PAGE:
About forty-two years ago I was sitting in my bare abode serving the socialist government which ruled my native country at that time, in a remote and desolate place without the amenities which we take for granted today.
I did not even have the luxury of having a newspaper to read then, but I had with me a smuggled copy of Ayn Rand’s “Atlas Shrugged” and my recreation was to read and reread the book. It had many pages but then I had all the time in the world.
I was on assignment by the government to administer to the health of the people in that region of some tens of thousands of people who had never seen a doctor in their lives. There were shortages of everything including basic necessities like clean water and a sanitation system.
Although I was very busy tending to the needs of the people during daytime the long nights were difficult and extremely lonely. I was single, the single 25 W bulb was dim and I did not even have a radio to listen to the single government-run shortwave station which broadcast just ten hours daily in three separate installments. The program was heavy on propaganda and little on entertainment. Therefore I was missing very little except for ordinary news and events other than what the government or the singular socialist party did for the day.
However, Ayn Rand’s novel kept me entertained in a twisted sort of way. I began to see the country in her novel as the socialist nation that I was living in and under a regime that I was living under. The same corruption, inefficiencies and destructiveness of the system felt very proximate. It was actually about a dystopic America. But up to that point I had my own impressions of a vibrant America with a functioning capitalist system.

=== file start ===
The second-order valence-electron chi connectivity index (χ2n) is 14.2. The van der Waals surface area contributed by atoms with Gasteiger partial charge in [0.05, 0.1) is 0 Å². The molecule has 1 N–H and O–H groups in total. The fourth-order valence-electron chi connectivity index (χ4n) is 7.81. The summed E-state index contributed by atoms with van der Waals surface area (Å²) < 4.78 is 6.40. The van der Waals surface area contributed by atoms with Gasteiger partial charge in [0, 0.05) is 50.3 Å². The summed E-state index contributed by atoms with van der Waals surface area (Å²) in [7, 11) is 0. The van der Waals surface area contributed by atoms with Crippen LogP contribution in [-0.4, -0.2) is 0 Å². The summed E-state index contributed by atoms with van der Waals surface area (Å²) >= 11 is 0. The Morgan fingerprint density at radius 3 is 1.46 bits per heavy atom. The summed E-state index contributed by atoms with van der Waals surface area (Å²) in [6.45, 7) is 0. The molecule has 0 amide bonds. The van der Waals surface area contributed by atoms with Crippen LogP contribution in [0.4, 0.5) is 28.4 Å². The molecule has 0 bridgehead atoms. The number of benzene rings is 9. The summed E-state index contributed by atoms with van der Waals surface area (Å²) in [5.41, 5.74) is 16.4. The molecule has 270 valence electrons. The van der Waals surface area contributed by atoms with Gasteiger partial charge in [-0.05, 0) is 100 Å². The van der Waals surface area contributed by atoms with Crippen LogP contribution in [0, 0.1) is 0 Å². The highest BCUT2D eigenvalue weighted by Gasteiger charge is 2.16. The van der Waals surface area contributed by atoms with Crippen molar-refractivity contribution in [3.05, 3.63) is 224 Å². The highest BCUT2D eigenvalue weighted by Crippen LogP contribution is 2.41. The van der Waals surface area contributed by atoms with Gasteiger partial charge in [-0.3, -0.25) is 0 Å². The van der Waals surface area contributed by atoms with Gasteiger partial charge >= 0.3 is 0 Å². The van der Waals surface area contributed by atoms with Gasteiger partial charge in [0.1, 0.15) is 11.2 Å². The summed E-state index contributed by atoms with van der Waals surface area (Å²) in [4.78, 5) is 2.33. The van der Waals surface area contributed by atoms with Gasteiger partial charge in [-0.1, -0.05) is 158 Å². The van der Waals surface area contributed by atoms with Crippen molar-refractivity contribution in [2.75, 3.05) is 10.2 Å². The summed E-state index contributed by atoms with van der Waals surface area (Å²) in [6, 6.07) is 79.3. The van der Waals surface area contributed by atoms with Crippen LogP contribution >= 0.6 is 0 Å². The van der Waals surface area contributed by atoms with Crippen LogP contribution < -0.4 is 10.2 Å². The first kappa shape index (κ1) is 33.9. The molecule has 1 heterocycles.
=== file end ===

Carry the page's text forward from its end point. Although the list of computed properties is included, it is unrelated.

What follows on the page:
I thought that Rand had written the book in a sarcastic way since I knew that she fled the Soviet Union in 1926 and came to America, where she quickly became a fan of American freedom, American democracy, and American capitalism, all of which greatly contrasted to the experiences she’d had in the oppressive Soviet Union. Rand’s personal philosophy developed around these American ideas, in opposition to the type of life she saw in the Soviet Union.
Though she was living in America and created her story based on America she was actually inferring to a system from which she had come from, the Soviet socialist state. I could not help but enjoy the story because I could relate to the theme.I vicariously saw myself being in her shoes in my small fantasy world.
I started to dream about America and it was all a fantasy still in my mind. I said that such things will not and cannot happen in America.
A year later I came to America and lived my dream for the nearly four decades. About three years ago I woke up suddenly; my dream had disappeared and a nightmare has begun and I found myself in the land of Ayn Rand’s novel almost bordering on Kafka’s world.
That’s Kafkaesque. You struggle against history and history destroys you– a bizarre surreal trap set by an invisible enemy.